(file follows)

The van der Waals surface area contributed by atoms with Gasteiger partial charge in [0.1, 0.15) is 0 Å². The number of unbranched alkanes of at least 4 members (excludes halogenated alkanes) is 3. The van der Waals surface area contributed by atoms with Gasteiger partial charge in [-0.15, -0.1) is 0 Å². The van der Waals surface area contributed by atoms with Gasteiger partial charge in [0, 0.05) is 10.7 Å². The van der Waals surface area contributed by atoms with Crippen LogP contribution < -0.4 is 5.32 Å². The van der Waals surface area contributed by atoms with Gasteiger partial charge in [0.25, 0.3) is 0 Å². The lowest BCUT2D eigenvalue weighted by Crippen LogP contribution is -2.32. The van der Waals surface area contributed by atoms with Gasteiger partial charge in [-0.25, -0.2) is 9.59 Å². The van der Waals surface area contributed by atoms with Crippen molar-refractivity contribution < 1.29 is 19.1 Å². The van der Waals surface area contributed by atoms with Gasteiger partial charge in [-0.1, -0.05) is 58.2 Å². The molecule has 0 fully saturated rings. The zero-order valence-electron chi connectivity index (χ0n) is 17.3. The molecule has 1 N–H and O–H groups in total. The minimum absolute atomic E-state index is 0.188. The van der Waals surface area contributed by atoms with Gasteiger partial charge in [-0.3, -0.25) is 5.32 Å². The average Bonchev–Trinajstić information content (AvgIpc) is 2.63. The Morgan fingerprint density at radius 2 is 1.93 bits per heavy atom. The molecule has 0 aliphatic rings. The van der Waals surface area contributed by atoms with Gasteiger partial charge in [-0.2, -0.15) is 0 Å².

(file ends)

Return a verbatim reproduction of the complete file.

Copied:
The van der Waals surface area contributed by atoms with Gasteiger partial charge in [0.1, 0.15) is 0 Å². The number of unbranched alkanes of at least 4 members (excludes halogenated alkanes) is 3. The van der Waals surface area contributed by atoms with Gasteiger partial charge in [-0.15, -0.1) is 0 Å². The van der Waals surface area contributed by atoms with Gasteiger partial charge in [0, 0.05) is 10.7 Å². The van der Waals surface area contributed by atoms with Crippen LogP contribution < -0.4 is 5.32 Å². The van der Waals surface area contributed by atoms with Gasteiger partial charge in [0.25, 0.3) is 0 Å². The lowest BCUT2D eigenvalue weighted by Crippen LogP contribution is -2.32. The van der Waals surface area contributed by atoms with Gasteiger partial charge in [-0.25, -0.2) is 9.59 Å². The van der Waals surface area contributed by atoms with Crippen molar-refractivity contribution < 1.29 is 19.1 Å². The van der Waals surface area contributed by atoms with Gasteiger partial charge in [-0.1, -0.05) is 58.2 Å². The molecule has 0 fully saturated rings. The zero-order valence-electron chi connectivity index (χ0n) is 17.3. The molecule has 1 N–H and O–H groups in total. The minimum absolute atomic E-state index is 0.188. The van der Waals surface area contributed by atoms with Gasteiger partial charge in [-0.3, -0.25) is 5.32 Å². The average Bonchev–Trinajstić information content (AvgIpc) is 2.63. The Morgan fingerprint density at radius 2 is 1.93 bits per heavy atom. The molecule has 0 aliphatic rings. The van der Waals surface area contributed by atoms with Gasteiger partial charge in [-0.2, -0.15) is 0 Å².